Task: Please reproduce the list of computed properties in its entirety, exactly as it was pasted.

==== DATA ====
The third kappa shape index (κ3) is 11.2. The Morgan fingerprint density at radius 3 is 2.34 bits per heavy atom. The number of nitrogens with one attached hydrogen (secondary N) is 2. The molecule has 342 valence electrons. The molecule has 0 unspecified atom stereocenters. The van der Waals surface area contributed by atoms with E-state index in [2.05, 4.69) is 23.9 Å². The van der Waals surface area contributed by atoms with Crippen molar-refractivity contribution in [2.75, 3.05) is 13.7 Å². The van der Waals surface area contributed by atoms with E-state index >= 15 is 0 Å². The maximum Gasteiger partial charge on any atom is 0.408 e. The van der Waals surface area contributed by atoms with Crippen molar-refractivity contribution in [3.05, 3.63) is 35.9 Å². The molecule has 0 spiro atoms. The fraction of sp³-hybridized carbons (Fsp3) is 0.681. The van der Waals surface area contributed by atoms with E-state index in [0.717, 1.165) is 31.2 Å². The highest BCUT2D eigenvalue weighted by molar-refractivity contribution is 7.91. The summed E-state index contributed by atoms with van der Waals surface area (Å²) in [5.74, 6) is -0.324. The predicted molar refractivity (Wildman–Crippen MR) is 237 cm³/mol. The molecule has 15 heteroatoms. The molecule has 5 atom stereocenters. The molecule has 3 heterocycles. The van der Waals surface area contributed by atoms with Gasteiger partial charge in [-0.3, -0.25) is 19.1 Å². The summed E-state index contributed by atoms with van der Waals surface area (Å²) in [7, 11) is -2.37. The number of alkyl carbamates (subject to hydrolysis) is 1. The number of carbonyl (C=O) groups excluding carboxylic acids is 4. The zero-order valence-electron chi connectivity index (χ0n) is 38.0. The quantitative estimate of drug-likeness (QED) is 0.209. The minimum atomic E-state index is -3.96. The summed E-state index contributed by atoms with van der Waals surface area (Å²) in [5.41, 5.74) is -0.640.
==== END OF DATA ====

The third kappa shape index (κ3) is 11.2. The Morgan fingerprint density at radius 3 is 2.34 bits per heavy atom. The number of nitrogens with one attached hydrogen (secondary N) is 2. The molecule has 342 valence electrons. The molecule has 0 unspecified atom stereocenters. The van der Waals surface area contributed by atoms with E-state index in [2.05, 4.69) is 23.9 Å². The van der Waals surface area contributed by atoms with Crippen molar-refractivity contribution in [2.75, 3.05) is 13.7 Å². The van der Waals surface area contributed by atoms with E-state index >= 15 is 0 Å². The maximum Gasteiger partial charge on any atom is 0.408 e. The van der Waals surface area contributed by atoms with Crippen molar-refractivity contribution in [3.05, 3.63) is 35.9 Å². The molecule has 0 spiro atoms. The fraction of sp³-hybridized carbons (Fsp3) is 0.681. The van der Waals surface area contributed by atoms with E-state index in [0.717, 1.165) is 31.2 Å². The highest BCUT2D eigenvalue weighted by molar-refractivity contribution is 7.91. The summed E-state index contributed by atoms with van der Waals surface area (Å²) in [5.74, 6) is -0.324. The predicted molar refractivity (Wildman–Crippen MR) is 237 cm³/mol. The molecule has 15 heteroatoms. The molecule has 5 atom stereocenters. The molecule has 3 heterocycles. The van der Waals surface area contributed by atoms with Gasteiger partial charge in [-0.3, -0.25) is 19.1 Å². The summed E-state index contributed by atoms with van der Waals surface area (Å²) in [7, 11) is -2.37. The number of alkyl carbamates (subject to hydrolysis) is 1. The number of carbonyl (C=O) groups excluding carboxylic acids is 4. The zero-order valence-electron chi connectivity index (χ0n) is 38.0. The quantitative estimate of drug-likeness (QED) is 0.209. The minimum atomic E-state index is -3.96. The summed E-state index contributed by atoms with van der Waals surface area (Å²) in [5.41, 5.74) is -0.640.